APIs: Threat prevention as important as detection

Application developers have made one thing clear in recent years: APIs are now the tool of choice for efficiently creating fully-featured apps across web and mobile platforms. Businesses are now trusting APIs to exchange information, including sensitive data such as payment details and account login credentials.

This preference for APIs, in turn, has brought a new class of cyber threats. Unless your organization is ready to pay close attention to its API environment and defend against the latest advanced threats, you may find your APIs have become a preferred attack target, with new security risks emerging all the time.

The primary way to keep data as safe as possible involves unified API protection, meaning your organization is able to discover its potential attack surface, detect real-time threats and prevent those threats natively, and in real-time. It’s important to not overlook that third step, prevention, especially because some API security products stop short of actually offering countermeasures.

Why is API threat prevention so important?

API threat prevention is such a high priority because of the dire consequences that can result when organizations don’t have adequate defenses in place. Common API-related attacks, such as system compromise due to weak authentication, account takeovers and sensitive data exfiltration can lead to regulatory fines, reputation damage and major monetary losses.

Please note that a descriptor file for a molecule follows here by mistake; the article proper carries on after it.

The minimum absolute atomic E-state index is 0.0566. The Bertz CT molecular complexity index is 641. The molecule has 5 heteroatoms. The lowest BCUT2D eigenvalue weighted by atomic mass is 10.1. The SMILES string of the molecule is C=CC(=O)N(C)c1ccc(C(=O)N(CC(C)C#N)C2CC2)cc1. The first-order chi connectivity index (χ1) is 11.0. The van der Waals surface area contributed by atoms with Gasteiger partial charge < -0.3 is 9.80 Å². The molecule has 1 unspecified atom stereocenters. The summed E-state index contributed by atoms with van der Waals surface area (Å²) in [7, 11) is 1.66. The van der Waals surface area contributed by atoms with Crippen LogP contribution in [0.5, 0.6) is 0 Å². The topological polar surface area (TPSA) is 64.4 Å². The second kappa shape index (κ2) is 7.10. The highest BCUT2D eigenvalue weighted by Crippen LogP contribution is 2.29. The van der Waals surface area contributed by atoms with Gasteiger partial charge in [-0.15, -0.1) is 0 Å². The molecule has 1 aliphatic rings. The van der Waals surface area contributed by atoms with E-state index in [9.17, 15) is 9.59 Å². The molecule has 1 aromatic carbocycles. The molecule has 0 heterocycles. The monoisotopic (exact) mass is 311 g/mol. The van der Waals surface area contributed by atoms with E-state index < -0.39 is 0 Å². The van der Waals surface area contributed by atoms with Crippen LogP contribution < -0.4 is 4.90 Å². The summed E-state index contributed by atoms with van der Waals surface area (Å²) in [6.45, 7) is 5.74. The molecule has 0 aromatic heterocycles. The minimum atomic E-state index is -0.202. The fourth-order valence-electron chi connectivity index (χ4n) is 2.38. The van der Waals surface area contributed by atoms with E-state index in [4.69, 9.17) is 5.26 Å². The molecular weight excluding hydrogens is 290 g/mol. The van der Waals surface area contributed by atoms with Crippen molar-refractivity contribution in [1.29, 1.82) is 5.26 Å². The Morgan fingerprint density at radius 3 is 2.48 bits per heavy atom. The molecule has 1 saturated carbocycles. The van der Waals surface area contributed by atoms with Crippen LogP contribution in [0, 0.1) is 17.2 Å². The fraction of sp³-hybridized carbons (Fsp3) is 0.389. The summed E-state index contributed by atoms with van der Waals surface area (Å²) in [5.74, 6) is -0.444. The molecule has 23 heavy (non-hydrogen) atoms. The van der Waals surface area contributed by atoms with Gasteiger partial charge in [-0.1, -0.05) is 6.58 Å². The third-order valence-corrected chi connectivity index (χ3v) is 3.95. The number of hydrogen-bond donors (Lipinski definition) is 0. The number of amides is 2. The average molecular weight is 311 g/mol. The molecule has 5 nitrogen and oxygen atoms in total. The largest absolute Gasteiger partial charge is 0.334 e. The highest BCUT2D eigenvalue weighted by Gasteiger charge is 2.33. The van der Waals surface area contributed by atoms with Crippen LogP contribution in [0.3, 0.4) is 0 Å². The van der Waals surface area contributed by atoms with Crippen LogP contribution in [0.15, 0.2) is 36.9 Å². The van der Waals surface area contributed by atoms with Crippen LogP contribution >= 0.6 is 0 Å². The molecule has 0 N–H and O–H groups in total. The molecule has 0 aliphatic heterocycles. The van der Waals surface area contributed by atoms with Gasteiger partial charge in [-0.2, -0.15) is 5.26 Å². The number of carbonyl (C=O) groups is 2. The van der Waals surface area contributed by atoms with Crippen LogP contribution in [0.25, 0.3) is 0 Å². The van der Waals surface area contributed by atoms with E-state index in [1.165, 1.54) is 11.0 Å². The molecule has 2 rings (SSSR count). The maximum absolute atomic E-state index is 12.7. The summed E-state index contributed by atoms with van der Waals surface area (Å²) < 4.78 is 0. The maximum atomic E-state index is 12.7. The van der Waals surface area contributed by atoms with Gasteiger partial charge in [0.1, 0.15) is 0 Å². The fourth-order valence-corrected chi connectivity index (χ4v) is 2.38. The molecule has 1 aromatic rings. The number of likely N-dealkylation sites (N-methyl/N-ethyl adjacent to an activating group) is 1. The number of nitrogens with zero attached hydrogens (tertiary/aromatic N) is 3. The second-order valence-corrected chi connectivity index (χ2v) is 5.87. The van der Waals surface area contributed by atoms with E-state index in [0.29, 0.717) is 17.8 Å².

APIs have become popular with both developers and threat actors:

● Of the 21.1 billion application requests measured in the second half of 2021, over two-thirds, 14.4 billion, were API-based.

● Four-fifths of all blocked traffic during the same time period was also API-based.

With APIs powering so many applications and also attracting so much attention from attackers, it’s vitally important for every company to have a threat prevention strategy in place specifically focusing on API attacks.

As common API vulnerability types and risk factors IT security teams can expect to deal with, the Open Web Application Security Project (OWASP) API Security Top 10 list provides a useful primer. The two most popular threats on the list involve threat actors using broken access control features to break into systems. At No. 3 on the list is inadvertent sensitive data exposure due to cryptographic failures. Each of these risks is more often than not the result of coding errors on the back end.